Y'all know I love Michelle Obama. I think she looks great. Most the time. Like the rest of us, she makes the occasional mistake, and last week's White House vegetable garden moment was one of them. At this event, she wore head-to-toe black. Why?, you might ask, and it would be a very reasonable question.
My answer: It was someone's idea of gardening wear. And this is where rural, farming, even just plain old gardening American gets to feel a little bit smug, because even the worst gardener (and I might be that person) knows that black is in no way the best gardening color.
Now, does it really matter? No, it doesn't. But for someone who is clearly sensitive to the sartorial demands of the various occasions she finds her self in, it is not the best choice. And it led to a basic principle that I haven't seen voiced very often but that's true nonetheless: Our clothes should sort of mirror our surroundings. The most obvious example is camouflage — where an animal or person blends into the natural environment. This is why people tend to wear black and dark colors in big cities, which are grittier and just feel darker than less urban settings. On the beach, where the sun is blinding and everything gleams, bright colors are fitting. The lesson here: Your clothes should reflect the colors, shapes and overall feeling of the setting you'll be in. Black against those earth tones? Not the best choice.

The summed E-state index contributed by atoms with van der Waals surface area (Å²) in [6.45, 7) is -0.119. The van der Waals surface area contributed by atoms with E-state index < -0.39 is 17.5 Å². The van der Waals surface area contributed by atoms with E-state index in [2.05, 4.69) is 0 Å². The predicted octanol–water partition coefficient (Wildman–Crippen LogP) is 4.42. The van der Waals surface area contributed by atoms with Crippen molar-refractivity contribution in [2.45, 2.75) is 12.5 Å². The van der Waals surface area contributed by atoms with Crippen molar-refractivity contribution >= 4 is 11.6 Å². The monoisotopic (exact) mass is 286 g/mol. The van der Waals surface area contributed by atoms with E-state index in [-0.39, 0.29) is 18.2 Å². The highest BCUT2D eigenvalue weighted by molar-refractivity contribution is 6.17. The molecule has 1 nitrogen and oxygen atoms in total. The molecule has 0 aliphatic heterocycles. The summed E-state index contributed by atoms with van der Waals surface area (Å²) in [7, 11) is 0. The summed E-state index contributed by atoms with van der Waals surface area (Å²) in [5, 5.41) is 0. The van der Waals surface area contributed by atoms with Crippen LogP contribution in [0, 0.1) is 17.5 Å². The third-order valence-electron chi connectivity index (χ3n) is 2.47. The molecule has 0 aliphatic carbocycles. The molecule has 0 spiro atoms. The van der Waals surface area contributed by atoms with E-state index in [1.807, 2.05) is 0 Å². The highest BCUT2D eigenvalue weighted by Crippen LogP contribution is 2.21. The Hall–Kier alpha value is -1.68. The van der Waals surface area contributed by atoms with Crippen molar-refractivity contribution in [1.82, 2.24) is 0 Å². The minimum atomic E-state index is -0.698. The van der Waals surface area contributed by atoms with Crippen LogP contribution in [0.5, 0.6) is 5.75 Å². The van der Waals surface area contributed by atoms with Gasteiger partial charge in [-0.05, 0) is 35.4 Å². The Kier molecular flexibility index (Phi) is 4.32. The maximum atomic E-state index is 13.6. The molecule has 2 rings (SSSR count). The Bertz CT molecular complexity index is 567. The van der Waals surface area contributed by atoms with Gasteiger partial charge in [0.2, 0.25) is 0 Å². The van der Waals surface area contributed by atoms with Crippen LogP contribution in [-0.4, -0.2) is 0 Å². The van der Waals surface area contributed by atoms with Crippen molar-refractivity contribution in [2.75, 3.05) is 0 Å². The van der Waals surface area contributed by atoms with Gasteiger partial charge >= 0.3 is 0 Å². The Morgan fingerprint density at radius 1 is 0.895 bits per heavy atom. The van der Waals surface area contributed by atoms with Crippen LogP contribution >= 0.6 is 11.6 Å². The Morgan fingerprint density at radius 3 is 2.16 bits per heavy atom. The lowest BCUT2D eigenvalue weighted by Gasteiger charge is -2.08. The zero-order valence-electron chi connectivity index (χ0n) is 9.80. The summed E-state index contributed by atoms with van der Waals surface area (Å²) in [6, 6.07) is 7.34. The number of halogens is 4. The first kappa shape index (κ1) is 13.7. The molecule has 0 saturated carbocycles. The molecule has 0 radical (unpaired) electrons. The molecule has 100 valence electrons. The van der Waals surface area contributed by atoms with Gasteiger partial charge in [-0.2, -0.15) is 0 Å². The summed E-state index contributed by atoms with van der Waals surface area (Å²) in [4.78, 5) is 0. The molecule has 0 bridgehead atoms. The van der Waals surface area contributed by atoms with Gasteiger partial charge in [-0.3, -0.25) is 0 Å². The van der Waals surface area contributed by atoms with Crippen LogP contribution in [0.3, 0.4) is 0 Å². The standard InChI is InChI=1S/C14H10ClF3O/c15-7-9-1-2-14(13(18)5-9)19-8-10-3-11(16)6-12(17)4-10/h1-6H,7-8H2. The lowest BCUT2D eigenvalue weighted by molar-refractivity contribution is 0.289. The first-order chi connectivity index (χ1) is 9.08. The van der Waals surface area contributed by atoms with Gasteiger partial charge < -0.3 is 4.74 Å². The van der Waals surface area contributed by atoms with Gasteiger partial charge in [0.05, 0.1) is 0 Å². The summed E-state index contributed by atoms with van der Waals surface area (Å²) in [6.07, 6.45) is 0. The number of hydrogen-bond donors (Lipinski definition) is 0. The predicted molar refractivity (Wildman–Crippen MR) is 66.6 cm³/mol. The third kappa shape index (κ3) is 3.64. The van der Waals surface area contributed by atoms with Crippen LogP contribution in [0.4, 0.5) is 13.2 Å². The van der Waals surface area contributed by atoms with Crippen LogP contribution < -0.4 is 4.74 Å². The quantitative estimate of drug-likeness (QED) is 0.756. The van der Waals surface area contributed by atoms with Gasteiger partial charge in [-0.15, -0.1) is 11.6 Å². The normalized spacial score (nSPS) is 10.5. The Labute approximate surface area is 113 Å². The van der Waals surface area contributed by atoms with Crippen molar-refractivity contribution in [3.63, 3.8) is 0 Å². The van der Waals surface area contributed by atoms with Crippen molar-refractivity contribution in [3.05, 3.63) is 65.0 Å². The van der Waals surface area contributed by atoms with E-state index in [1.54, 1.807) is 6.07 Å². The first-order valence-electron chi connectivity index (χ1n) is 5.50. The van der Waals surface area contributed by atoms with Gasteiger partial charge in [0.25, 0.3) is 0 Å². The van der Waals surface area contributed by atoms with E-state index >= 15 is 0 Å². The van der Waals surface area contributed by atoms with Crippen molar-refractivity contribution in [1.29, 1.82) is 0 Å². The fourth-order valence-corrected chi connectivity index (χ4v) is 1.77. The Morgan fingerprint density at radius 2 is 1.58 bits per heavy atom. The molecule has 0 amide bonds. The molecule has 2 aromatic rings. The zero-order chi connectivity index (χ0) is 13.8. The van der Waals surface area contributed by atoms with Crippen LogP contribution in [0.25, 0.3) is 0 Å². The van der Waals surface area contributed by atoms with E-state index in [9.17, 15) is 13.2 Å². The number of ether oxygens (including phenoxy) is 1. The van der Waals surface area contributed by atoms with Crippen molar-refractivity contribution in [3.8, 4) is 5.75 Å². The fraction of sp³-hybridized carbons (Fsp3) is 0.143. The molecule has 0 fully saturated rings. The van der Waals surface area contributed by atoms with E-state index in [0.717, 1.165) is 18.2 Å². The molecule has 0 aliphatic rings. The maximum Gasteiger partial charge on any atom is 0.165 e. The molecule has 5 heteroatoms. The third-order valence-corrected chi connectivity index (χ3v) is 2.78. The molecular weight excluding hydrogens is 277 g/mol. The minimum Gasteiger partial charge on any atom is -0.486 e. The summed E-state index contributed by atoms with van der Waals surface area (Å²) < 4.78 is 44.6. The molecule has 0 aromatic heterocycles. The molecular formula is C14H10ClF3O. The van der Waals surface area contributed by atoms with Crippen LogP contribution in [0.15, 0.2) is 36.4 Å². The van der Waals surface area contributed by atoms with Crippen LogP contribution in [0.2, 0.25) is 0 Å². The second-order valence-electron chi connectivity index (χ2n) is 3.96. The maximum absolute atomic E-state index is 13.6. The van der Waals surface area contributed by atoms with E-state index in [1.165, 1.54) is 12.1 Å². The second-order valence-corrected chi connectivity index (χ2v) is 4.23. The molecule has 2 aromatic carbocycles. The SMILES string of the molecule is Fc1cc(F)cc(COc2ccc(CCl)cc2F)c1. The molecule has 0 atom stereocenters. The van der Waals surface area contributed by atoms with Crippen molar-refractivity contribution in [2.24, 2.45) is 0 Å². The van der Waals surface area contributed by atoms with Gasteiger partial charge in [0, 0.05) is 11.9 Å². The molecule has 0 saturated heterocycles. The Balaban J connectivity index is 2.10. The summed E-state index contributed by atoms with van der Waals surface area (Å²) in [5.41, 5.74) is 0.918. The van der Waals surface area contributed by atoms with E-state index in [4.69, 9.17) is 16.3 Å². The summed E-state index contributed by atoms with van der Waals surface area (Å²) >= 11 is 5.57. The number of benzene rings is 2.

Her stylists should have looked to classic gardening clothes and tweaked that look a bit instead. And what do gardeners wear? This vest is the kind of clothes that come immediately to mind. Wouldn't Mrs. O have looked fetching in a pair of dark brown or olive trousers or leggings tucked into a pair of Wellies like these? Add a crisp stripe top, maybe with a thin orange or purple stripe — or maybe even a stylized floral cotton blouse in a nod to the whole cottage/nostalgia strand of gardening — underneath a vest like this. Top it off with a suede hat and voila — First Lady goes a'tilling.